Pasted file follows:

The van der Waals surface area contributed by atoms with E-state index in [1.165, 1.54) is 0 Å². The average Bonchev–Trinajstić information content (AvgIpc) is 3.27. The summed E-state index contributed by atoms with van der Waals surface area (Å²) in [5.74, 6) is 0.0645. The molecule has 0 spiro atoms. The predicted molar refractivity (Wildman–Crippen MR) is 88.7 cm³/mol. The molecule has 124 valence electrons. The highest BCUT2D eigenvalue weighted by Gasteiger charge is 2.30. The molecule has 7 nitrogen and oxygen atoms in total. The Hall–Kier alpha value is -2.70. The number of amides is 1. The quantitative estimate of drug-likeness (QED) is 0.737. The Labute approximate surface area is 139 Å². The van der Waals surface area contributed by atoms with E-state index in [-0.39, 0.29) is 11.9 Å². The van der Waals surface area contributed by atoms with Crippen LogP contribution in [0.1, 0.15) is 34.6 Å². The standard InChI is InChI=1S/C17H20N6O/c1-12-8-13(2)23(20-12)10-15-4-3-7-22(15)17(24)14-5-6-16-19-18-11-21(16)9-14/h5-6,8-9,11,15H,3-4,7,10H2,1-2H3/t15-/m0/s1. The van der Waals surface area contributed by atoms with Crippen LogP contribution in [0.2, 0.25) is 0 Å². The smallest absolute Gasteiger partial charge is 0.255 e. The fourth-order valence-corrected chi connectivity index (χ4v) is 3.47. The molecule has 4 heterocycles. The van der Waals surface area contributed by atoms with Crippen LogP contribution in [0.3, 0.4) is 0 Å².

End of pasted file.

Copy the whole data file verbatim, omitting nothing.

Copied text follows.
The van der Waals surface area contributed by atoms with E-state index in [1.165, 1.54) is 0 Å². The average Bonchev–Trinajstić information content (AvgIpc) is 3.27. The summed E-state index contributed by atoms with van der Waals surface area (Å²) in [5.74, 6) is 0.0645. The molecule has 0 spiro atoms. The predicted molar refractivity (Wildman–Crippen MR) is 88.7 cm³/mol. The molecule has 124 valence electrons. The highest BCUT2D eigenvalue weighted by Gasteiger charge is 2.30. The molecule has 7 nitrogen and oxygen atoms in total. The Hall–Kier alpha value is -2.70. The number of amides is 1. The quantitative estimate of drug-likeness (QED) is 0.737. The Labute approximate surface area is 139 Å². The van der Waals surface area contributed by atoms with E-state index in [-0.39, 0.29) is 11.9 Å². The van der Waals surface area contributed by atoms with Crippen LogP contribution in [0.1, 0.15) is 34.6 Å². The standard InChI is InChI=1S/C17H20N6O/c1-12-8-13(2)23(20-12)10-15-4-3-7-22(15)17(24)14-5-6-16-19-18-11-21(16)9-14/h5-6,8-9,11,15H,3-4,7,10H2,1-2H3/t15-/m0/s1. The van der Waals surface area contributed by atoms with Crippen LogP contribution in [0.2, 0.25) is 0 Å². The smallest absolute Gasteiger partial charge is 0.255 e. The fourth-order valence-corrected chi connectivity index (χ4v) is 3.47. The molecule has 4 heterocycles. The van der Waals surface area contributed by atoms with Crippen LogP contribution in [0.3, 0.4) is 0 Å².